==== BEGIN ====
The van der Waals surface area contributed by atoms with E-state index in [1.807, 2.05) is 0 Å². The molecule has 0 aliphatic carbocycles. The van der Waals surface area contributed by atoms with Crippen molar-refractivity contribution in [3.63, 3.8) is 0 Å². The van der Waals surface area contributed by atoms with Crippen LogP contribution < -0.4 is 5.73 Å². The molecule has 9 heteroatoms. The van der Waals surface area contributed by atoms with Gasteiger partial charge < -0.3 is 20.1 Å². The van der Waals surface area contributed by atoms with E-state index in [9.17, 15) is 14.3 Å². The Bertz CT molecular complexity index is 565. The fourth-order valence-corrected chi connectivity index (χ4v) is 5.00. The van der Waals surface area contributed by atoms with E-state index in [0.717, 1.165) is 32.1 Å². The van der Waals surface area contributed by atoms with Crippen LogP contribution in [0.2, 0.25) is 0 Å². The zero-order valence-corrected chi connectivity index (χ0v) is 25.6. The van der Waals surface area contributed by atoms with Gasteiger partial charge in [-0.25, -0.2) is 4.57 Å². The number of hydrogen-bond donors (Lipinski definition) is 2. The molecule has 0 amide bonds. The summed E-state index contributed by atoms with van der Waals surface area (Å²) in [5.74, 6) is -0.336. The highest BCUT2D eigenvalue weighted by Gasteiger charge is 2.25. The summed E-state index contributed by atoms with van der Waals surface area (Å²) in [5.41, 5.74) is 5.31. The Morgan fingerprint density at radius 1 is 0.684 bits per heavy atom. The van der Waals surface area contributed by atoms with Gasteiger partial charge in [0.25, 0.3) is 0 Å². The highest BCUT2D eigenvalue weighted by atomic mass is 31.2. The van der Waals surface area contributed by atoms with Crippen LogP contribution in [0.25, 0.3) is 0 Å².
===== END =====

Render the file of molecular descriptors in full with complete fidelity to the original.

The van der Waals surface area contributed by atoms with E-state index in [1.807, 2.05) is 0 Å². The molecule has 0 aliphatic carbocycles. The van der Waals surface area contributed by atoms with Crippen molar-refractivity contribution in [3.63, 3.8) is 0 Å². The van der Waals surface area contributed by atoms with Crippen LogP contribution < -0.4 is 5.73 Å². The molecule has 9 heteroatoms. The van der Waals surface area contributed by atoms with Gasteiger partial charge < -0.3 is 20.1 Å². The van der Waals surface area contributed by atoms with E-state index in [9.17, 15) is 14.3 Å². The Bertz CT molecular complexity index is 565. The fourth-order valence-corrected chi connectivity index (χ4v) is 5.00. The van der Waals surface area contributed by atoms with E-state index in [0.717, 1.165) is 32.1 Å². The van der Waals surface area contributed by atoms with Crippen LogP contribution in [0.2, 0.25) is 0 Å². The zero-order valence-corrected chi connectivity index (χ0v) is 25.6. The van der Waals surface area contributed by atoms with Gasteiger partial charge in [-0.25, -0.2) is 4.57 Å². The number of hydrogen-bond donors (Lipinski definition) is 2. The molecule has 0 amide bonds. The summed E-state index contributed by atoms with van der Waals surface area (Å²) in [5.74, 6) is -0.336. The highest BCUT2D eigenvalue weighted by Gasteiger charge is 2.25. The summed E-state index contributed by atoms with van der Waals surface area (Å²) in [5.41, 5.74) is 5.31. The Morgan fingerprint density at radius 1 is 0.684 bits per heavy atom. The van der Waals surface area contributed by atoms with Gasteiger partial charge in [0.25, 0.3) is 0 Å². The highest BCUT2D eigenvalue weighted by atomic mass is 31.2. The van der Waals surface area contributed by atoms with Crippen LogP contribution in [0.25, 0.3) is 0 Å².